691. That’s the current number of ‘likes’ that progressive metallers Pantommind have on Facebook. I know very well that social media is in no way the only measure of an artist’s success and neither should it be. But like it or not, it is a snapshot; a barometer of the popularity of a band. And so 691 likes for a band of this quality? That’s unbelievable. But crucially, I think things are about to change in the near future. Let me explain why…

Pantommind are, I think, the only Bulgarian band that features in my music collection, although I stand to be corrected of course. The quintet from Gabrovo in Bulgaria can trace their roots all the way back to 1993, when a group of friends came together through a love of music and called their band ‘Lavender Haze’. In 1995, the name changed to Pantommind, but it wasn’t until 2005 that debut album ‘Shade Of Fate’ was released. 2009 then saw the release of sophomore effort ‘Lunasense’. I have both albums and enjoy the music contained within them, although I wouldn’t have referred to Pantommind as one of my very favourite prog metal artists. As with most bands, line-up changes have played their part, most notably with the departure of drummer Dragomir Minkov to devote more time to surrealist painting. This departure led to a temporary disbanding of Pantommind and so it has taken around six years for the third album to see the light of day. ‘Searching For Eternity’ is the title of this record and, simply, it is a game changer.

Pantommind have not drastically altered their approach to songwriting and execution on ‘Searching For Eternity’. Listeners are still treated to complex and technical progressive metal with melody and atmosphere but the entire band have honed their skills in all departments thus creating an album that delivers a huge step up in terms of overall quality and enjoyment. I’ve lived with this album for about a week now and I have to say I’m hugely impressed with what messrs Tony Ivan (vocals), Pete Christ (guitars, bass keyboards), Ross (guitars), Drago (drums) and Sunny X (keyboards) have to offer.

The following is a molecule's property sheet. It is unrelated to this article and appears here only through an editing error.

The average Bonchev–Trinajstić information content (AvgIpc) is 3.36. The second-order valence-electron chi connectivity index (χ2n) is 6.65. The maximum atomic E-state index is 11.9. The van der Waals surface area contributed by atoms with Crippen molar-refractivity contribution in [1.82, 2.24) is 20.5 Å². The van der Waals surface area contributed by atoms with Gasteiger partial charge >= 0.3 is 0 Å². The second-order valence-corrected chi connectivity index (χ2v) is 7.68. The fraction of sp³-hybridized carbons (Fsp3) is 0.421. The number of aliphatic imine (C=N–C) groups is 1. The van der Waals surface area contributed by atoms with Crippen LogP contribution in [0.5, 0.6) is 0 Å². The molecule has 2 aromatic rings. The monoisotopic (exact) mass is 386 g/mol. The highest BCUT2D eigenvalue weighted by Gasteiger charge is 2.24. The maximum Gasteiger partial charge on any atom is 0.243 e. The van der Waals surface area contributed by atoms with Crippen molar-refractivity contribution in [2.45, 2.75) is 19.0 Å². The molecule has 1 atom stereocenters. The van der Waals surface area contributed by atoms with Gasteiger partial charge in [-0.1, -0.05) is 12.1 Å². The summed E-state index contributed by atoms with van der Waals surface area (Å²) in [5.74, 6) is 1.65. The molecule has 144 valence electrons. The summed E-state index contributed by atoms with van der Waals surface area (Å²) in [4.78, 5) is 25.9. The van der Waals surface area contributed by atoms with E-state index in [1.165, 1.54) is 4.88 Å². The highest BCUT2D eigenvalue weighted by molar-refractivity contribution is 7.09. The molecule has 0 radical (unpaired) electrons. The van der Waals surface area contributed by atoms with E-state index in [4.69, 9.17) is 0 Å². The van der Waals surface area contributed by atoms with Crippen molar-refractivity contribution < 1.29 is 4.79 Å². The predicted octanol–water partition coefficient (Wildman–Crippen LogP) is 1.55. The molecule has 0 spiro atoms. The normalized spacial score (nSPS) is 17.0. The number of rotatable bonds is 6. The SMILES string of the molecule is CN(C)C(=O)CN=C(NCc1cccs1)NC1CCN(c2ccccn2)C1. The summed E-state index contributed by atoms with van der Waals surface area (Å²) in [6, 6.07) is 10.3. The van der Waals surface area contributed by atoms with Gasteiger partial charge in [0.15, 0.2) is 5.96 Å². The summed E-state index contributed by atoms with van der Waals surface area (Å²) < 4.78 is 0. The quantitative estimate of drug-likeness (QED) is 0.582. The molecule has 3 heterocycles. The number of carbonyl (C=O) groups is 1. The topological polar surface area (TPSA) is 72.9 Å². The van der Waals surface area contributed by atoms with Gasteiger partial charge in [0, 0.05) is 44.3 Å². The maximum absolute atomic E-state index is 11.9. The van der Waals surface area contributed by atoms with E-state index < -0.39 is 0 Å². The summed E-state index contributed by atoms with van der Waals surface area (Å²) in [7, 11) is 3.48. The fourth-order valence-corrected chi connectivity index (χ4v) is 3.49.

Photo: Ivelin Andreev

Photo: Ivelin Andreev

Whether or not you’ll enjoy this album will largely depend on whether you’re a fan of technical musicianship and huge keyboards within your music. If the answer is no, I suggest you’d be better served listening to something else. If the answer is ‘yes’, read on.

What I personally love about the overall genre of progressive music is that, in general, there are no rules and so musicians are afforded the freedom to pursue their personal visions, unconstrained by convention or prevailing trends. In the case of Pantommind, they have taken no heed of the fact that in 2015, guitar solos are not ‘de rigeur’ and instead deliver song after song chock full of blazing examples of six-string prowess. Some may consider it self-indulgent or over-the-top but personally, I love it. The guitar work is fast and complex but it is also very precise, melodious and expressive. Yes there are fast runs through the scales but there’s so much more on offer than that. A prime example of this being ‘Lost Lullaby’ where the speed is decreased in favour of a much more emotive and thoughtful tone, underpinned by some lovely acoustic guitars and subtle keys. The guitar riffs themselves are also well thought-out and executed with plenty of satisfying chops and headbanging fodder at regular intervals. There’s even room for a few bass flourishes courtesy of Pete Christ which is a nice touch from my point of view.